This is one of those books which seems to have started as an academic paper and which a publisher thought could make a profit if its thesis was extended to book form in a layperson format.
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A Christian thought for a young ‘Lyon’
I had planned to respond to some of the people who wanted to find out from where I had resurrected after last Friday’s column which dealt with the Lendl Simmons/Clyde Butts standoff. But I’m afraid that has to wait. I have a more important act to perform—a Christian one at that. It has to do with the Swimming Association’s unholy decision to nominate Cadell Lyons as swimmer of the year for 2010, instead of Christian Homer, at today’s First Citizens Sports Foundation (FCSF) youth awards. Homer, as we all know, won this country’s first gold medal at the inaugural Youth Olympics Games (YOG), which were held in Singapore. Lyons, from what I have been told, is a tiger at his sport - a wonderful prospect, dedicated young man with tremendous potential and quite deserving of all the accolades which have been showered on him for his 2010 achievements.
But even he must be embarrassed by his Association’s decision to nominate him as its choice for today’s event. Mercifully, the FCSF, has recognised the choice, quite rightfully as a farce, and has opted to correct it by adding Homer to its list. No one in their right mind could look back at 2010 and not conclude that Homer’s single performance on the Youth Olympic stage was the most outstanding junior sporting achievement in the country.Homer has already been recognised by both this newspaper and the T&T Olympic Committee as the top youth achiever for 2010. It is when I saw Joseph Mcleod, vice president of the Amateur Swimming Association, trying to justify Lyons’ nomination with a nonsensical argument, I decided to get involved.
McLeod says his council came up with Lyons through a process that relates to the senior Olympic Games. This system considers the Olympic Games as the highest level of competition, according to McLeod, but because the 50 metres backstroke in which Homer won his gold medal, is not an Olympic event, he was automatically disqualified from being nominated. Can any sensible person understand that logic? A young man, competing at the highest level of his game wins a GOLD medal against the WORLD’S BEST, let me repeat—THE WORLD’S BEST, and a group of misguided sycophants decides because of some technicality, he is not deserving of being recognised. Does anyone remember anything else but Hasely Crawford’s first Olympic gold medal for T&T in 1976? What about Brian Lara’s 375 in 1994 or the Soca Warrior’s qualification for Germany in Bahrain in 2005? They were all historic and no one in a million years will ever be able to repeat what they did. Isn’t it the same with Homer? Who will remember what Cadell Lyons did in 2010 after today?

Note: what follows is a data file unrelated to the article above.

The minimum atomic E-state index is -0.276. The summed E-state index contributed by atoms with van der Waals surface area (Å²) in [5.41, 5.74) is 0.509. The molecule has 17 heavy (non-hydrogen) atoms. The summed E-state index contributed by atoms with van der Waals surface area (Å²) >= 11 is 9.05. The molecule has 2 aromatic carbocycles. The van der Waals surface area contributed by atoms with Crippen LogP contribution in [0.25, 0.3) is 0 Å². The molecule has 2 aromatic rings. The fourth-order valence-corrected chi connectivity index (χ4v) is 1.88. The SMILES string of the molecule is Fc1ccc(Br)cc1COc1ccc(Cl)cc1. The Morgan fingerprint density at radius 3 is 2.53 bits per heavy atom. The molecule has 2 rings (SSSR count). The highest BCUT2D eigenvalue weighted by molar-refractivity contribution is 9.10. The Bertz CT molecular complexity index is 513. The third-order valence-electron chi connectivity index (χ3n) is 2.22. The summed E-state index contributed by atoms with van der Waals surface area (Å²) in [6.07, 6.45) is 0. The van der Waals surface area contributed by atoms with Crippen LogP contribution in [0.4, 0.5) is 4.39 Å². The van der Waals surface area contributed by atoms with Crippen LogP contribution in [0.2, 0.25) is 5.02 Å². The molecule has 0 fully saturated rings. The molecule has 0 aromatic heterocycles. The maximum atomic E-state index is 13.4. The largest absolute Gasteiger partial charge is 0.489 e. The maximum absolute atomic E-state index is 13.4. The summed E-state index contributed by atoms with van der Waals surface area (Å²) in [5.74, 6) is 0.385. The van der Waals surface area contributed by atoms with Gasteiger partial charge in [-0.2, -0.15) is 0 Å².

The reality is Homer has written his name into our sporting records. I am sure, having met him when the Guardian Sports Desk honoured him in December, he is not going to let McLeod and company impede his thirst to repeat his success at the senior Olympic Games. He is among the youth whose spirit and energy I admire. They harmonise our nation. Homer, Bravo, Thompson, Lyons, Barath and all the others. When adults conspire to daunt their spirits with asinine arguments and decisions, we run the risk of not only demotivating them, but rob our nation of the vitality that powers our society in these extremely difficult times. Young Lyons must show how much of a tiger he is. He must perform the Christian act and give way to Homer. Tell them he is not interested in their nomination. Show them that young people can think for themselves and will not be part of any decisions that may be interpreted as nefarious. Then he most certainly will have my vote for the FCSF youth award in 2011!